The greatest of faults, I should say, is to be conscious of none. - Thomas Carlyle 1975-1881
RFE/RL NEWSLINE

RFE/RL NEWSLINE Vol. 1, No. 138, Part II, 14 October 1997



A daily report of developments in Eastern and Southeastern Europe,
Russia, the Caucasus and Central Asia prepared by the staff of Radio
Free Europe/Radio Liberty.

This is Part II, a compilation of news concerning Central, Eastern, and
Southeastern Europe.  Part I covers Russia,
Transcaucasia and Central Asia and is distributed simultaneously as a
second document.  Back issues of RFE/RL NewsLine and the OMRI
Daily Digest are online at RFE/RL's Web site:
http://www.rferl.org/newsline

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Headlines, Part II

*SLOVAK GOVERNMENT SHUTS DOWN INDEPENDENT RADIO


*SOLANA ADDRESSES NORTH ATLANTIC ASSEMBLY


*BOSNIAN SERBS AGREE ON PARLIAMENTARY VOTE

End Note
SERBIAN ELECTION COVERAGE REVEALS INTOLERANCE ALSO AMONG
OPPOSITION
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EAST-CENTRAL EUROPE

SLOVAK GOVERNMENT SHUTS DOWN INDEPENDENT RADIO. A
subdivision of the government-controlled Slovak Telecommunication,
which owns all television and radio transmitters in the country, has
shut down Radio Twist, the only domestic private station in Slovakia
covering news, Slovak media reported on 13 October.
Radiocommunication said it took this step because Radio Twist has
failed to pay some 170,000 Slovak crowns ($5,300) for using the
company's transmitters. RFE/RL's Slovak service reports that Slovak
Television and Radio currently owes Slovak Telecommunication $1
billion crowns (some $30 million), as does the private, government-
close television station VTV. A spokesmen for Radio Twist said the
station is current in its payments and that Radiocommunication's
action is politically motivated. Prime Minister Vladimir Meciar
recently accused Radio Twist of "lying" and said he favored new
legislation to prevent it from continuing to operate the way it had
been to date.

BELARUSIAN COURT FINES TWO DEMONSTRATORS. A Minsk court on
13 October fined Pavel Serinets and Yevgeniy Skochko $10 each for
taking part in the 12 October demonstration, at which an effigy of
Belarusian President Alyaksandr Lukashenka was burned, Interfax
reported. Meanwhile, speaking at the opening of a hospital
established near Minsk to treat victims of the Chernobyl accident,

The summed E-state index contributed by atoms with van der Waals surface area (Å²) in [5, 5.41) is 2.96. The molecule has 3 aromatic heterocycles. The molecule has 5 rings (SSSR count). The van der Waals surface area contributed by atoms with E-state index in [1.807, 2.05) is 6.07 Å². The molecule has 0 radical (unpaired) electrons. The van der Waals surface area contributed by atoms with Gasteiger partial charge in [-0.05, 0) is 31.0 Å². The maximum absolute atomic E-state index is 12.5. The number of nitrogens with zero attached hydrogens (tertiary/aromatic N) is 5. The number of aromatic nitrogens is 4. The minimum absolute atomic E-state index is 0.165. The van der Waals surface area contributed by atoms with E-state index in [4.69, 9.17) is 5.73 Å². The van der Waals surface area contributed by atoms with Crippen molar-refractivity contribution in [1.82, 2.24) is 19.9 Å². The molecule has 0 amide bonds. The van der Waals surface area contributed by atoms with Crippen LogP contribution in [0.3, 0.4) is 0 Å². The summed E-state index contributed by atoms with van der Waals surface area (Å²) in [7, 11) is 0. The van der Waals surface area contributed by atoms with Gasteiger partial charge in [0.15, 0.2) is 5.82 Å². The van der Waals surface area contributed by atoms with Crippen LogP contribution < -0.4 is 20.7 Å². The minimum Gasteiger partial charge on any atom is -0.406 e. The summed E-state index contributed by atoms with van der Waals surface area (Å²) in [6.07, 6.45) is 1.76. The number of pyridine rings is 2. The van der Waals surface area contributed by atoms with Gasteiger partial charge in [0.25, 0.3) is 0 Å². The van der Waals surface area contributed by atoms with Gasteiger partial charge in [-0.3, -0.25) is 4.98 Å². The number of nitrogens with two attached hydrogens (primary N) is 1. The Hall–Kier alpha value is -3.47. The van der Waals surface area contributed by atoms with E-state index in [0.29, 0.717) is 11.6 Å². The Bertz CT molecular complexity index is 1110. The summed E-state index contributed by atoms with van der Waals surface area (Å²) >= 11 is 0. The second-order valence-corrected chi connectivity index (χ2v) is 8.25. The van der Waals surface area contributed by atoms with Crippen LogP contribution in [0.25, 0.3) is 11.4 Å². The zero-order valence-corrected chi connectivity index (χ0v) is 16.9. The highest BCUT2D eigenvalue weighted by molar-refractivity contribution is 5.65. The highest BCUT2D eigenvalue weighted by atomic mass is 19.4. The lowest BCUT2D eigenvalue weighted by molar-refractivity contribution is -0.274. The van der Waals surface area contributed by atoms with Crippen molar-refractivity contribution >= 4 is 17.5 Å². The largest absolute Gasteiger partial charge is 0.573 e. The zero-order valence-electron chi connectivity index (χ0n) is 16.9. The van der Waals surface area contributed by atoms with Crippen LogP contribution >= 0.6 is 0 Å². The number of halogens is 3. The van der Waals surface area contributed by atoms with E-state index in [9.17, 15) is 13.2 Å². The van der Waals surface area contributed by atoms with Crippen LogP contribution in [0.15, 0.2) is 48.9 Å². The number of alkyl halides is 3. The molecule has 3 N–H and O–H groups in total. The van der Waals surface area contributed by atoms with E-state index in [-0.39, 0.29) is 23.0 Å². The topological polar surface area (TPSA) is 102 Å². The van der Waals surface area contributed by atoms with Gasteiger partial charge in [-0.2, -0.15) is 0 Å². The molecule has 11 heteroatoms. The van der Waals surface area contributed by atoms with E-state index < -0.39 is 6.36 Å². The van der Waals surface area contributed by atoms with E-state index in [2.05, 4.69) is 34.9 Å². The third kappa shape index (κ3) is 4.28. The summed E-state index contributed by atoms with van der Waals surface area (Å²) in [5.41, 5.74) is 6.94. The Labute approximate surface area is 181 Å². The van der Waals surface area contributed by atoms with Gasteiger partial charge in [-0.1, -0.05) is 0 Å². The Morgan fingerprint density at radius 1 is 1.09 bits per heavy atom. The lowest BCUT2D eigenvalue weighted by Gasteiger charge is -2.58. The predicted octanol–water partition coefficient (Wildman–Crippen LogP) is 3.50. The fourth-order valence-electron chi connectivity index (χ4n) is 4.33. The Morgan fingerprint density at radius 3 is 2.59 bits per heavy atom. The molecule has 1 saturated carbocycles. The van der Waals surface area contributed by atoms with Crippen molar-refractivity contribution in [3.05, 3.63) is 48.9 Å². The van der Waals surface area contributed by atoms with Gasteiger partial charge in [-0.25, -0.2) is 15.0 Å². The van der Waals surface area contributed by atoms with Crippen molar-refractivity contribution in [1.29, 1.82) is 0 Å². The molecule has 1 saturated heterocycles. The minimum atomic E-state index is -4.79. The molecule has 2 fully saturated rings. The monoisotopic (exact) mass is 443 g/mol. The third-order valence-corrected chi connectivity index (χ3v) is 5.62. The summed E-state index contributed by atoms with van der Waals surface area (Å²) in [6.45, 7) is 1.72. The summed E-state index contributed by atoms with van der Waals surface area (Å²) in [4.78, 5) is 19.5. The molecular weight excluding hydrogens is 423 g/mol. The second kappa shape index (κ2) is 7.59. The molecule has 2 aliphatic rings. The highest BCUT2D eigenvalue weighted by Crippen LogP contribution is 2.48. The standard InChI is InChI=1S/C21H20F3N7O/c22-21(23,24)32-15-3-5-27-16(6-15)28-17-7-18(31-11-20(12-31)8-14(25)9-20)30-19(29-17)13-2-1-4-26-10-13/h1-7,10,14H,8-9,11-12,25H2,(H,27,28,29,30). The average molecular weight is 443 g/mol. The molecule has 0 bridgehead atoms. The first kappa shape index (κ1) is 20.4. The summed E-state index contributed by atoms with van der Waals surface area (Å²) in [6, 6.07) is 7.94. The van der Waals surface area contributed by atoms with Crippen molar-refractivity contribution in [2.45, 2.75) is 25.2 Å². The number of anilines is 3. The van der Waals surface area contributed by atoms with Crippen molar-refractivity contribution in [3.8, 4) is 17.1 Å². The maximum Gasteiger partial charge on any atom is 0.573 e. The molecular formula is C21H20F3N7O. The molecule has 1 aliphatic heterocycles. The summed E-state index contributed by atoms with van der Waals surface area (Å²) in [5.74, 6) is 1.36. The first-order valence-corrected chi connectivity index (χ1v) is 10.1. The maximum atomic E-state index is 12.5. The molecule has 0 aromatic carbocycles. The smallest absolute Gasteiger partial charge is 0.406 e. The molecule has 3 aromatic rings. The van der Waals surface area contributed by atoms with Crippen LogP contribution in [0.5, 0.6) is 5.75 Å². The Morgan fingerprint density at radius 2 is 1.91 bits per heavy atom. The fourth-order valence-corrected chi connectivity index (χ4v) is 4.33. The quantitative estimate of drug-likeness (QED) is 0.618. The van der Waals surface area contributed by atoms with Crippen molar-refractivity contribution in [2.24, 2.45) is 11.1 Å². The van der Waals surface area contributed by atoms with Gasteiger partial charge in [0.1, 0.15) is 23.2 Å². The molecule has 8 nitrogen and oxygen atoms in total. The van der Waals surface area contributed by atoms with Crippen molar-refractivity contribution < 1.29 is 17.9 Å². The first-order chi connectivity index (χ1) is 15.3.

Lukashenka praised Austria for its assistance in setting up the
facility and chided Russia and Ukraine for not doing more, Belarusian
media reported.

UKRAINIAN PRESIDENT THREATENS TO VETO ELECTION LAW. Leonid
Kuchma will veto the election law passed by the parliament in
September unless lawmakers make small changes to bring the bill
into line with the constitution, Interfax reported on 13 October,
quoting presidential administration chief Yevhen Kushmaryov told .
Kuchma has until 16 October to sign the bill if the parliament
modifies it or veto the measure if it does not.

PLATOON LEADER SPEAKS OUT ON ESTONIAN TRAINING TRAGEDY. In
an interview with the daily "Eesti Paevaleht" on 13 October,
Lieutenant Jaanus Karm accused the commanders of the Estonian
peacekeeping company and the Baltic Peacekeeping Battalion of
negligence, ETA reported. Karm was head of the unit that lost 14
members during a training exercise in mid-September. While not
seeking to shift the blame from himself, Karm said he had not
received any instructions from his immediate superiors. "There was a
total confusion about who was responsible for what," he told the
newspaper, adding that he was forced to take over the duties of the
company and battalion commanders. The security police have found
Karm to be solely responsible for the tragedy, but no official charges
have been brought so far.

DUTCH OFFICIAL ADVISES VILNIUS NOT TO PUSH FOR EU ENTRY
TALKS. During his visit to Vilnius on 13 October, Dutch Foreign
Minister Hans van Mierlo advised Lithuania not to push for inclusion
in early negotiations on EU membership, BNS and dpa reported. Van
Mierlo told reporters that negotiations are a waste of time and
energy for countries that still have a long way to go to meet EU
requirements. But he stressed that The Netherlands' is willing to
continue helping Vilnius prepare for EU entry. Lithuanian Foreign
Minister Algirdas Saudargas said his country will take the Dutch
recommendations seriously but added that the criteria for EU
membership are not specific enough for Lithuania to comply with.
During his two-day visit, Van Mierlo met with President Algirdas
Brazauskas, Prime Minister Gediminas Vagnorius, and parliamentary
chairman Vytautas Landsbergis.

DISPUTES MAR POLISH COALITION TALKS. Solidarity Electoral Action
leader Marian Krzaklewski has said he will present a candidate for